Athrotaxis selaginoides

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Athrotaxis selaginoides
Athrotaxis selaginoides.JPG
Scientific classification edit
Kingdom: Plantae
Clade: Tracheophytes
(unranked): Gymnosperms
Division: Pinophyta
Class: Pinopsida
Order: Pinales
Family: Cupressaceae
Genus: Athrotaxis
A. selaginoides
Binomial name
Athrotaxis selaginoides
Cones during mast seeding event (Austral summer 2015).

Athrotaxis selaginoides is a species of Athrotaxis, endemic to Tasmania in Australia, where it grows at 400–1,120 m altitude. In its habitat in the mountains, snow in winter is very usual. It is often called King Billy Pine or King William Pine (believed to be in reference to the Tasmanian aborigine William Lanne),[2] although it is not a true pine.[3][1]


It is an evergreen coniferous tree growing to 20–30 m tall, with a trunk up to 1.5 m diameter. The leaves are claw-like, 7–18 mm long and 3–4 mm broad, arranged spirally on the shoots. The seed cones are globose, 15–30 mm diameter, with 20–30 spirally-arranged scales; they are mature about six months after pollination. The pollen cones are 4–5 mm long.[3]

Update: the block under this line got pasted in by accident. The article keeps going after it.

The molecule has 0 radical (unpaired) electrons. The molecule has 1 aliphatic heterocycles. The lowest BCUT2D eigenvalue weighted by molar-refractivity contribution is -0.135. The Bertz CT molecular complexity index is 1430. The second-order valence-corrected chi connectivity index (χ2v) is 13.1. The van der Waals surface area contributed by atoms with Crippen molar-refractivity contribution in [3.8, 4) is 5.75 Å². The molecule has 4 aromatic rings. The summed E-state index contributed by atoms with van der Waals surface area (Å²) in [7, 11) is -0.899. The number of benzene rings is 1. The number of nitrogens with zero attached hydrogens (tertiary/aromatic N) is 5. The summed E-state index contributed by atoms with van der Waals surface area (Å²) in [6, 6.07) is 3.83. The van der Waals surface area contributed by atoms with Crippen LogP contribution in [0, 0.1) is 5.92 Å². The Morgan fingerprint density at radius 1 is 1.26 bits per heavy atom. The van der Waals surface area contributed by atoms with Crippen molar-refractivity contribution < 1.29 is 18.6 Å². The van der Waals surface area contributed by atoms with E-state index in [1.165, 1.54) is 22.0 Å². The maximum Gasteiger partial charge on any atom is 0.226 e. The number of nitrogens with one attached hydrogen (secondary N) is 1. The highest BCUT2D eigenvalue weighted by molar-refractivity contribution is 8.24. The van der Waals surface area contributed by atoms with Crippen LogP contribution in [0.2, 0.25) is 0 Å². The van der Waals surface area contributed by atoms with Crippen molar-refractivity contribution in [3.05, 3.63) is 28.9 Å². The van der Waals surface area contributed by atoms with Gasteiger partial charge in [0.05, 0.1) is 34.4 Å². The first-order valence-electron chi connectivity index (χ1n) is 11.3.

The main cause of past decline has been fire, with about one third of its habitat burnt in the twentieth century. Like the other two Athrotaxis species, A. selaginoides is sensitive to fire. Another cause of past decline has been logging. The overall decline is estimated to be about 40% over the last 200 years. This is within the three generation time limit where one generation is estimated to be at least 100 years. Although 84% of forests are now in protected areas, fires still are a potential hazard. Tasmanian government policy precludes logging of this species in and outside these protected areas.[1]


Examples of the species can be viewed at The Tasmanian Arboretum. Away from its native range, it is occasionally cultivated as an ornamental tree in northwestern Europe.[4] It succeeds in Scotland where it receives the necessary rainfalls for its good growth[5] and produces fertile seeds there.[6]


  1. ^ a b c Farjon, A. (2013). "Athrotaxis selaginoides". IUCN Red List of Threatened Species. 2013: e.T32055A2810057. doi:10.2305/IUCN.UK.2013-1.RLTS.T32055A2810057.en. Retrieved 16 November 2021.
  2. ^ "Native Conifers of Tasmania". Parks and Wildlife Service Tasmania. 17 July 2008. Retrieved 9 August 2011.
  3. ^ a b Farjon, A. (2005). Monograph of Cupressaceae and Sciadopitys. Royal Botanic Gardens, Kew. ISBN 1-84246-068-4
  4. ^ Mitchell, A. F. (1974). A Field Guide to the Trees of Britain and Northern Europe. Collins ISBN 0-00-212035-6
  5. ^ Mitchell. A. F. Conifers in the British Isles. HMSO 1975 ISBN 0-11-710012-9. A bit out of date (first published in 1972), but an excellent guide to how well the various species of conifers grow in Britain giving locations of trees.
  6. ^ Huxley. A. The New RHS Dictionary of Gardening. 1992. MacMillan Press 1992 ISBN 0-333-47494-5. Excellent and very comprehensive, though it contains a number of silly mistakes. Readable yet also very detailed.